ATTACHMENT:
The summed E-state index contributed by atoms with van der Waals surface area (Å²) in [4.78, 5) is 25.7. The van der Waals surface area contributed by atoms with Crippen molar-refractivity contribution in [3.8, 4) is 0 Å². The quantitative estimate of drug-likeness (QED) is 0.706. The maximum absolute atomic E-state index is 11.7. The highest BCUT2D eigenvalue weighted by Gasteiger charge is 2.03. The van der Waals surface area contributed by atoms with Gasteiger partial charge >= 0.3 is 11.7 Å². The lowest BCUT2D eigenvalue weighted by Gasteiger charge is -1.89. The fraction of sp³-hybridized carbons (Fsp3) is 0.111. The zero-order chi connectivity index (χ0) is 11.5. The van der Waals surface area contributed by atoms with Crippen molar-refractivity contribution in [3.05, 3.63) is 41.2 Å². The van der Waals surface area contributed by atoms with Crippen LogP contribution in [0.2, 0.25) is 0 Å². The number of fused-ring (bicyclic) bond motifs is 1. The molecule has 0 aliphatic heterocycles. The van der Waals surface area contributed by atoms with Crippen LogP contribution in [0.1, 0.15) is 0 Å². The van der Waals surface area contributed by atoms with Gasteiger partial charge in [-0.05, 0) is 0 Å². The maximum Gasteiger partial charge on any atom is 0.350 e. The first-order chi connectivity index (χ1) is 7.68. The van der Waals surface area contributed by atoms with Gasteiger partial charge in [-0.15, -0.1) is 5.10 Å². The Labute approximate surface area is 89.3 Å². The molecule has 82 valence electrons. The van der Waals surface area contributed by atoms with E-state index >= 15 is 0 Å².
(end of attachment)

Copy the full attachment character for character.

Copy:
The summed E-state index contributed by atoms with van der Waals surface area (Å²) in [4.78, 5) is 25.7. The van der Waals surface area contributed by atoms with Crippen molar-refractivity contribution in [3.8, 4) is 0 Å². The quantitative estimate of drug-likeness (QED) is 0.706. The maximum absolute atomic E-state index is 11.7. The highest BCUT2D eigenvalue weighted by Gasteiger charge is 2.03. The van der Waals surface area contributed by atoms with Gasteiger partial charge >= 0.3 is 11.7 Å². The lowest BCUT2D eigenvalue weighted by Gasteiger charge is -1.89. The fraction of sp³-hybridized carbons (Fsp3) is 0.111. The zero-order chi connectivity index (χ0) is 11.5. The van der Waals surface area contributed by atoms with Crippen molar-refractivity contribution in [3.05, 3.63) is 41.2 Å². The van der Waals surface area contributed by atoms with Crippen LogP contribution in [0.2, 0.25) is 0 Å². The number of fused-ring (bicyclic) bond motifs is 1. The molecule has 0 aliphatic heterocycles. The van der Waals surface area contributed by atoms with Crippen LogP contribution in [0.1, 0.15) is 0 Å². The van der Waals surface area contributed by atoms with Gasteiger partial charge in [-0.05, 0) is 0 Å². The maximum Gasteiger partial charge on any atom is 0.350 e. The first-order chi connectivity index (χ1) is 7.68. The van der Waals surface area contributed by atoms with Gasteiger partial charge in [-0.15, -0.1) is 5.10 Å². The Labute approximate surface area is 89.3 Å². The molecule has 82 valence electrons. The van der Waals surface area contributed by atoms with E-state index >= 15 is 0 Å².